Bill 101 gave shareholders the right to submit a proposal in relation to executive compensation policies for the remuneration of directors or officers, or make a proposal to amend or appeal such policies.  Currently, corporations would propose an advisory resolution with respect to the remuneration of directors or officers at a shareholder meeting.  The shareholders would then either approve or disapprove the resolution.  However, the shareholders’ approval, commonly known as the “say on pay” vote, is not binding on the board.  The board ultimately has the final say on executive remuneration.  Bill 101 proposes that the shareholders should make the executive remuneration proposals and the board should comply with the adopted proposals.  Since the strength of a corporation’s management would determine the business’s profit level, improperly compensated executives would lead to the loss of management talent and ultimately the loss of profit.  Therefore, shareholders, if given the final say on executive remuneration, should ensure that the level of remuneration attracts talent, aligns with the shareholders’ interest, and promotes the creation of long-term wealth for shareholders.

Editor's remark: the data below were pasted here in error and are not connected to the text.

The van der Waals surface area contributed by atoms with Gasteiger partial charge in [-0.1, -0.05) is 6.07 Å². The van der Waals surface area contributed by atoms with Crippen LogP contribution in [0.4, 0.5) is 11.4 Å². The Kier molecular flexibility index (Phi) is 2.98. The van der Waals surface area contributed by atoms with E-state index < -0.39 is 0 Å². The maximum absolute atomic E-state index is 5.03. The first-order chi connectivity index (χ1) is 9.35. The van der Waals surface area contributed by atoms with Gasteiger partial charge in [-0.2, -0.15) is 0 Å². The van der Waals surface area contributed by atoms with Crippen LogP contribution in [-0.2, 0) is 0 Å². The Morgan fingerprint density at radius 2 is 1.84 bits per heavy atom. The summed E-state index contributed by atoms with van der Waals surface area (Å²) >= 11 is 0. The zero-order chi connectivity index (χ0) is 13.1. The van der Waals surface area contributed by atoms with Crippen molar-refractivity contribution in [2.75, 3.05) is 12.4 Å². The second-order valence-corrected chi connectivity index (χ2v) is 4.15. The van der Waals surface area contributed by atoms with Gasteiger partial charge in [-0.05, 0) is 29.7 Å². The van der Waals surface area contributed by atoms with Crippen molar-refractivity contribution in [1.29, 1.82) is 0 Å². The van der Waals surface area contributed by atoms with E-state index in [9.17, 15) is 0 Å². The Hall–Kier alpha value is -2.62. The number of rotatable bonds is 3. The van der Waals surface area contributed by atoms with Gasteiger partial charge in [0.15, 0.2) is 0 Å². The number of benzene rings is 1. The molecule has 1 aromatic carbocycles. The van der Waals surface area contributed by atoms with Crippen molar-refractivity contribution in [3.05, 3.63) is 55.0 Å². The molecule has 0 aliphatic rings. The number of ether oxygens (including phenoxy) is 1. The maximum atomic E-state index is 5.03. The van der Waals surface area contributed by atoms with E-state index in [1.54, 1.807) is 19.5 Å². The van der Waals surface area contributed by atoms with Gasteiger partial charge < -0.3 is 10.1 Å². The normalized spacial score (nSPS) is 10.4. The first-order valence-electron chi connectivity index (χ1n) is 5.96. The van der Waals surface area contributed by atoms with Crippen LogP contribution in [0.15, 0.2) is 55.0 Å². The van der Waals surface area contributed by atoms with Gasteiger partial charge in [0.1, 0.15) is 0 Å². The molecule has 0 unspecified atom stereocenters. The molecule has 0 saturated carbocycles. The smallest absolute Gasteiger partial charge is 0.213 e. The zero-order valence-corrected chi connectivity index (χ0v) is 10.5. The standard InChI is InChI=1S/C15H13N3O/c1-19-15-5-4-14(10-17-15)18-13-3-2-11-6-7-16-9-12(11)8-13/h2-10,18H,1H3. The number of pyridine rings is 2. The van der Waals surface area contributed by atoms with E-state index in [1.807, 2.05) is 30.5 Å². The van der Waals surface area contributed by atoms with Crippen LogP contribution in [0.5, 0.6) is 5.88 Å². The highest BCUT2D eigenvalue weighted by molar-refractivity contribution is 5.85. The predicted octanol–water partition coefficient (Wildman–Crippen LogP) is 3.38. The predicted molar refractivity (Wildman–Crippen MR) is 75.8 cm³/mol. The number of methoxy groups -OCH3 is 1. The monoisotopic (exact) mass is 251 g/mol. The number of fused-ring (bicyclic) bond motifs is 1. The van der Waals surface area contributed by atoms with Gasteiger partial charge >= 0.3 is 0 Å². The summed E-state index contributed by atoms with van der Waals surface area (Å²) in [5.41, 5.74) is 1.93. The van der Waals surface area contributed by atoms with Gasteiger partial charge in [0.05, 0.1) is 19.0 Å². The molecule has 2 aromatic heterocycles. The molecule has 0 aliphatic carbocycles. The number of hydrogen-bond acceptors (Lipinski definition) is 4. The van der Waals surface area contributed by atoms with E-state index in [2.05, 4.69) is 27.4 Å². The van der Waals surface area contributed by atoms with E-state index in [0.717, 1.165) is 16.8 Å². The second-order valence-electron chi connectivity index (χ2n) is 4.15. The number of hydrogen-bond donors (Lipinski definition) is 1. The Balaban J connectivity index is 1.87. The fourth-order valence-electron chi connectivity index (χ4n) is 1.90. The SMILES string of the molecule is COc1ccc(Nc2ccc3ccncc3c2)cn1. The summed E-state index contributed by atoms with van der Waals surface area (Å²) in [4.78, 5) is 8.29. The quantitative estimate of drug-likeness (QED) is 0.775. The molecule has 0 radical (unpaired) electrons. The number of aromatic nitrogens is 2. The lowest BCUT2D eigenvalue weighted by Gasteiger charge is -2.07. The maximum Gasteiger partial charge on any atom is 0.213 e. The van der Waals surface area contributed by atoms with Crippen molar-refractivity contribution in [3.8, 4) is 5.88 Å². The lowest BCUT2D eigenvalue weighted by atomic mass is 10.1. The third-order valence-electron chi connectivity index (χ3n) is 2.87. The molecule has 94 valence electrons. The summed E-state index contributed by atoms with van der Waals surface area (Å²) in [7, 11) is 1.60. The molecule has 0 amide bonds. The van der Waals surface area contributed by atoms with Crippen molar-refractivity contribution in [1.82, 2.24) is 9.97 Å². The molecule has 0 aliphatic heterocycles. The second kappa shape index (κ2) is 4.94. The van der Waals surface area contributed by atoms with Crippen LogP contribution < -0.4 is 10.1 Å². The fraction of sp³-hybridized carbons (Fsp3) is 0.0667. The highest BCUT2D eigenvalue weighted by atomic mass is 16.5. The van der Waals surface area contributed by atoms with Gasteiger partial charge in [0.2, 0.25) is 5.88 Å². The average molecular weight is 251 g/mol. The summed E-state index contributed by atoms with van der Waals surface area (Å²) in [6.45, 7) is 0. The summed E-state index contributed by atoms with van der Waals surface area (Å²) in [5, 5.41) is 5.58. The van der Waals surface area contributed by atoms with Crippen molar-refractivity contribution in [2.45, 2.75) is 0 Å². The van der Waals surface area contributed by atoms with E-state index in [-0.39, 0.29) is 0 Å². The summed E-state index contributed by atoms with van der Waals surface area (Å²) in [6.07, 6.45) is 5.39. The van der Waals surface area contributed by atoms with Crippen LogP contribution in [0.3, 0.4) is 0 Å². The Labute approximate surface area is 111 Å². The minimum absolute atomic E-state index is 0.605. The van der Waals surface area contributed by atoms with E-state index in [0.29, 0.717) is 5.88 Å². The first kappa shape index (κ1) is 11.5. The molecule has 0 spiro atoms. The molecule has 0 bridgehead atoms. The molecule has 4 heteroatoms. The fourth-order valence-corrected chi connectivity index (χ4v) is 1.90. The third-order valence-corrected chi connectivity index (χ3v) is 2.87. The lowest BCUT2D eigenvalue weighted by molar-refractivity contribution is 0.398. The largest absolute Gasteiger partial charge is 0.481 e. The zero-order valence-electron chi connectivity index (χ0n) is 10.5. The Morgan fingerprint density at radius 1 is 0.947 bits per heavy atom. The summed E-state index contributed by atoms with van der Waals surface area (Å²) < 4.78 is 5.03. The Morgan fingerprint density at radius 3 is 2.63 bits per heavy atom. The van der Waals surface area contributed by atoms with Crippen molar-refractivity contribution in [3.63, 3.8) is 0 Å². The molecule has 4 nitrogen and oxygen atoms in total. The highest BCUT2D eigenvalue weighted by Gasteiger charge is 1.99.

Bill 101 has laudable goals.  However, its practical implications might be limited. For example, a reduction of 2% threshold margin might not lead to any significant impacts on OBCA corporations.  Modification of the plurality voting scheme, elimination of slate voting and shortening of the term of office would enable shareholders to engage in a more democratic and representative system. On the other hand, directors who are only in office for a short term might not be interested in making executive decisions in favour of the business’s long-term profit.  Although encouraging diversity on board is an important goal, Bill 101 did not specify the categories of diversity.  Granting the final say on executive remuneration to the shareholders can be a risky exercise and shareholders must be educated on how to determine an appropriate package for the management team.  


For more information, please call Janny Cho at (416) 601-0591 or  Barbara Hendrickson (416) 601 -1004 at BAX Securities Law.